The problem for us is that Sea and Spar Between’s scale puts even the local out of reach. One concordance of Paradise Lost puts its total word count at 82, 860 (Matsuoka n.d.), and one “incense” token therefore comprises 0.00120685493% of Milton’s epic. Implicitly, Prynne believes that 0.001% of a text is an adequate tool to “uncover and investigate connections that can extend far beyond their immediate occurrence” [Prynne 2013, 3]. Perhaps, then, we should content ourselves with reading 0.00120685493% of Sea and Spar Between and dismiss our inability to read the entire poem. But recall that the algorithm generates 1499238322 stanzas. 0.00120685493% of 1499238322 stanzas, rounded to the nearest integer, is two billion, seven hundred twelve million, six hundred sixty-six thousand, five hundred thirty-two stanzas. At my normal reading speed, I can read about twelve stanzas of the poem in one minute. I would thus require roughly 43 years to read 0.00120685493% of Sea and Spar Between. And even if I did devote my life to this quixotic task, I could not take what I had read and “trace its . . . echoes and ambiguities of reference across the entire poem,” as Prynne does with the word “incense,” for the simple reason that I would still have another 99.9987931451% of the poem to read before I could do so. Readers of Sea and Spar Between cannot use the “small to illustrate or endorse the large,” as Prynne does with Paradise Lost. They are restricted to using fragments to speculate about the poem’s largeness.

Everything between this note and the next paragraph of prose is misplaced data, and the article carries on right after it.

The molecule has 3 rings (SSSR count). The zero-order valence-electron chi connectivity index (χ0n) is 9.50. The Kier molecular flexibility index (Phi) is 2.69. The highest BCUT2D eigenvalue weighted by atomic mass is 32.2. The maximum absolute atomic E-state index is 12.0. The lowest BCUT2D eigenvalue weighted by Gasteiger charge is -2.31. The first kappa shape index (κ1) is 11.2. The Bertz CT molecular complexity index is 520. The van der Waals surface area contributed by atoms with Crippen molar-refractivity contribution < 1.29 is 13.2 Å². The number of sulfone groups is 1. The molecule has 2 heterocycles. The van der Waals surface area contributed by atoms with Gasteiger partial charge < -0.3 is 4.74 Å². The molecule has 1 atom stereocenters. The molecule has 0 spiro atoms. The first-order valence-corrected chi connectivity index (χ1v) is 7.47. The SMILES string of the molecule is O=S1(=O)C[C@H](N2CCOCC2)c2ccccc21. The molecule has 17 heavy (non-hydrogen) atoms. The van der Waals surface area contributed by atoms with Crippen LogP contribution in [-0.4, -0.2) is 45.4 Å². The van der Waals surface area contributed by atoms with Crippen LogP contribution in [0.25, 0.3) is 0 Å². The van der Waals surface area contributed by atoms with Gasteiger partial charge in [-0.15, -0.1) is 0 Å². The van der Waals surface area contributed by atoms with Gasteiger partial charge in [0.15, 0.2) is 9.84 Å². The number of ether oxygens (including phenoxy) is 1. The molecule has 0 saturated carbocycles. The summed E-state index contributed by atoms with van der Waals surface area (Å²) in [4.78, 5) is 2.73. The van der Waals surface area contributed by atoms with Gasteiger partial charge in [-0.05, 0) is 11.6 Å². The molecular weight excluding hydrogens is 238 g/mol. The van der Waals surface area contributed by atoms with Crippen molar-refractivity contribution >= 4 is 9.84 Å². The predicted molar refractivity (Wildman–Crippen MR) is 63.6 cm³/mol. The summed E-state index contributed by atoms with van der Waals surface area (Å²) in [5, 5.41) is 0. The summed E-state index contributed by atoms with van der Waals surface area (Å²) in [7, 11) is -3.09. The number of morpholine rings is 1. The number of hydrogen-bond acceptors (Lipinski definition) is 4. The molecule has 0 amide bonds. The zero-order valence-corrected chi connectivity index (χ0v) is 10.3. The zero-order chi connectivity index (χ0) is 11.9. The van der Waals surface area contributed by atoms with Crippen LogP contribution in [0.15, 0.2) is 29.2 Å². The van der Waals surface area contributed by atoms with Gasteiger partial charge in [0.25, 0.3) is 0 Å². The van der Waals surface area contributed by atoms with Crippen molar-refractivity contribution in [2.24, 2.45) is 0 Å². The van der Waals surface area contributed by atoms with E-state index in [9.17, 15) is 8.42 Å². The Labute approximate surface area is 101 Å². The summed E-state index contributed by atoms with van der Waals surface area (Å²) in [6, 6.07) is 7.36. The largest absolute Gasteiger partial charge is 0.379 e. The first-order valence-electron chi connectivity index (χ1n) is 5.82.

An alternative method to fulfil our “obligation toward the difficult whole.”